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IRES Track I: Tephritid fruit fly Multidisciplinary Australian Research Collaboration for Biosecurity


Tephritid fruit fly Multidisciplinary Australian Research Collaboration for Biosecurity (T-MARC-BIO), a Track I IRES project at Eastern Mennonite University (EMU), will engage 18 undergraduate students from the state of Virginia to gain multidisciplinary research experience in Australia that will advance basic science and address internationally significant challenges in ensuring biosecurity and a robust global food supply chain. Students will be recruited from EMU and neighboring institutions to conduct research on fruit flies (Tephritidae), which are among the most damaging horticultural insect pests worldwide, constituting pest management issues, trade barriers, and invasion threats for Australia, the U.S., and throughout the tropics and subtropics. The results of this research will have an impact on integrated pest management, which is a critical component of sustainable agro-ecological systems in the U.S. and worldwide. With good cause, the public is becoming increasingly concerned about the health and environmental impacts of synthetic pesticides, and their use is becoming highly restricted. The T-MARC-BIO program will add to the toolkit of effective, long-term strategies for both pest control and monitoring of invasive species, while minimizing the impacts of pesticides on human and environmental health. American students will gain valuable research experience through conducting projects in the multidisciplinary settings in Australia, as well as the life-changing learning, interpersonal skills, empathy, and global awareness that come from living and working in a foreign country. T-MARC-BIO will contribute to developing a diverse, globally engaged scientific workforce pipeline by recruiting highly qualified female, low-income, and minority students, who are underrepresented in the sciences.<br/><br/>Through T-MARC-BIO, students will (1) participate in a semester-long pre-travel research preparation and cross-cultural program, (2) conduct rigorous individual research projects on tephritid fruit flies during a seven-week period in Australia, (3) immerse themselves in Australian culture as they participate in research fields with global interest and impact, and (4) communicate their research through scientific journals and presentations, and in the local community. The U.S. and Australia make significant research investments to both enhance control of existing pest fly populations and improve interdiction of invasive flies entering the respective countries. The results of T-MARC-BIO student-assisted research will advance knowledge in three areas: tephritid fruit fly physiology and behavior, organic analysis and synthesis of fruit fly lures, and field ecology and management techniques. Collectively, these results will address gaps in understanding of how fruit flies metabolize secondary plant compounds, what they smell and what attracts them, how they move in the environment, and how to develop more effective control techniques, such as attractant fruit fly lures. Evaluation findings about the T-MARC-BIO project will be applicable to small (two- and four-year) colleges, their administrators, and STEM faculty. T-MARC-BIO students will share the benefits of enriched, multidisciplinary academic research training and participating in publishable research that advances STEM fields, as well as basic and applied science.<br/><br/>This award reflects NSF's statutory mission and has been deemed worthy of support through evaluation using the Foundation's intellectual merit and broader impacts review criteria.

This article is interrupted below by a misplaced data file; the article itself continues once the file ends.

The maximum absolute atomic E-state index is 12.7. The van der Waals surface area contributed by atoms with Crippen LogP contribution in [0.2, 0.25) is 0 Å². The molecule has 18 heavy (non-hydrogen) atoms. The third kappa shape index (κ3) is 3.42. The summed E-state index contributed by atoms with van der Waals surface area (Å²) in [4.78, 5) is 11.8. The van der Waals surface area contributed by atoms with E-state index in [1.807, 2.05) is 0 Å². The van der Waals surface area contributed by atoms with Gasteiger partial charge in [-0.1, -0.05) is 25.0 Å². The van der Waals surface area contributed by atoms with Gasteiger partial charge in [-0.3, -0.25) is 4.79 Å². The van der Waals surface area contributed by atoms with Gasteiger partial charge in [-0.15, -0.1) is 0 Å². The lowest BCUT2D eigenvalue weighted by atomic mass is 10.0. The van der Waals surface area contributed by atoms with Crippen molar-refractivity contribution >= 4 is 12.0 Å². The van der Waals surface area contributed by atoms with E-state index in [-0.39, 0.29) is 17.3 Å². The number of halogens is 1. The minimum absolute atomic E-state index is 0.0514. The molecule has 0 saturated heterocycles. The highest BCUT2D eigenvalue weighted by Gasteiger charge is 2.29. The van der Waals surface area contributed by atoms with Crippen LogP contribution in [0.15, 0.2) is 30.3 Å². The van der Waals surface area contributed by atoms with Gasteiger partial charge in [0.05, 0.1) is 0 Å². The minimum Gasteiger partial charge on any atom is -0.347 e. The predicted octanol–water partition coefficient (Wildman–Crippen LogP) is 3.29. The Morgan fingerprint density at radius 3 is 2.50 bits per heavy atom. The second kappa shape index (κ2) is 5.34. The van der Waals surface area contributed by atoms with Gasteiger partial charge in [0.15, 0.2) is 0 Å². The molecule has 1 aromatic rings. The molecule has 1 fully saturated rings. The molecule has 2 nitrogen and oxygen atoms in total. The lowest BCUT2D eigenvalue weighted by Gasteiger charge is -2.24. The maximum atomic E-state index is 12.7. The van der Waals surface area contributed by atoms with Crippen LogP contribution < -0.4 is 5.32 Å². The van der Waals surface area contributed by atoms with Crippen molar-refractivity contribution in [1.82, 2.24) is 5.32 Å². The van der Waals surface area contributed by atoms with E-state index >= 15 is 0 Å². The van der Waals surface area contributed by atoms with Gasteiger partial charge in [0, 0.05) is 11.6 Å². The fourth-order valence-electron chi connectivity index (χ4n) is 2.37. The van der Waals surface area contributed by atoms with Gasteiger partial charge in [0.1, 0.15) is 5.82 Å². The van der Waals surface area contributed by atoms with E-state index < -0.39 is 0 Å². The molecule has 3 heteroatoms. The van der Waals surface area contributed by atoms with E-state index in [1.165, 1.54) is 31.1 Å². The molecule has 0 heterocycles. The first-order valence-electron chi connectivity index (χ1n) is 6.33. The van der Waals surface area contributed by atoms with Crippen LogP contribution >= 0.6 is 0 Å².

Matthew Siderhurst
Eastern Mennonite University
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